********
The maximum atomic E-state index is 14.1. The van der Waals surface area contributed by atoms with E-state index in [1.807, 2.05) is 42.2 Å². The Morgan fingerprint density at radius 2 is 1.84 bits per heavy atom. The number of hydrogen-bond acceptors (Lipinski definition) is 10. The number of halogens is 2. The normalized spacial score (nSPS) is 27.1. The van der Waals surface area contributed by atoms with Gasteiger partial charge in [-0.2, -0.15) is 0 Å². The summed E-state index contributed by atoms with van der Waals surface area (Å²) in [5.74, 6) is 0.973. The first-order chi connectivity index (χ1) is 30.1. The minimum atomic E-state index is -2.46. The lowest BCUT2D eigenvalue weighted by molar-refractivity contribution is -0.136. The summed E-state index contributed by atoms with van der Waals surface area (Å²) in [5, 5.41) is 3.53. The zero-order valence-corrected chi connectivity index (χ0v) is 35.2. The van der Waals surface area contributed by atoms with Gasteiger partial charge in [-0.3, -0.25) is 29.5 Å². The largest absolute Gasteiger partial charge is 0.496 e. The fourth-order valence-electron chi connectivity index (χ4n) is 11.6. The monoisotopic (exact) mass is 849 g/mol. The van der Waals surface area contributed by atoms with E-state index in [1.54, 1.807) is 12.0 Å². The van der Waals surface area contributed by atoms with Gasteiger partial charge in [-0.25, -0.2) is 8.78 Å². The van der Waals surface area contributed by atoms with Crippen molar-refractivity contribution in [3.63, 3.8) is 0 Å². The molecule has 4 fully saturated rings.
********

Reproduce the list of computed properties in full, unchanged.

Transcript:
The maximum atomic E-state index is 14.1. The van der Waals surface area contributed by atoms with E-state index in [1.807, 2.05) is 42.2 Å². The Morgan fingerprint density at radius 2 is 1.84 bits per heavy atom. The number of hydrogen-bond acceptors (Lipinski definition) is 10. The number of halogens is 2. The normalized spacial score (nSPS) is 27.1. The van der Waals surface area contributed by atoms with Gasteiger partial charge in [-0.2, -0.15) is 0 Å². The summed E-state index contributed by atoms with van der Waals surface area (Å²) in [5.74, 6) is 0.973. The first-order chi connectivity index (χ1) is 30.1. The minimum atomic E-state index is -2.46. The lowest BCUT2D eigenvalue weighted by molar-refractivity contribution is -0.136. The summed E-state index contributed by atoms with van der Waals surface area (Å²) in [5, 5.41) is 3.53. The zero-order valence-corrected chi connectivity index (χ0v) is 35.2. The van der Waals surface area contributed by atoms with Gasteiger partial charge in [-0.3, -0.25) is 29.5 Å². The largest absolute Gasteiger partial charge is 0.496 e. The fourth-order valence-electron chi connectivity index (χ4n) is 11.6. The monoisotopic (exact) mass is 849 g/mol. The van der Waals surface area contributed by atoms with E-state index in [1.54, 1.807) is 12.0 Å². The van der Waals surface area contributed by atoms with Gasteiger partial charge in [-0.25, -0.2) is 8.78 Å². The van der Waals surface area contributed by atoms with Crippen molar-refractivity contribution in [3.63, 3.8) is 0 Å². The molecule has 4 fully saturated rings.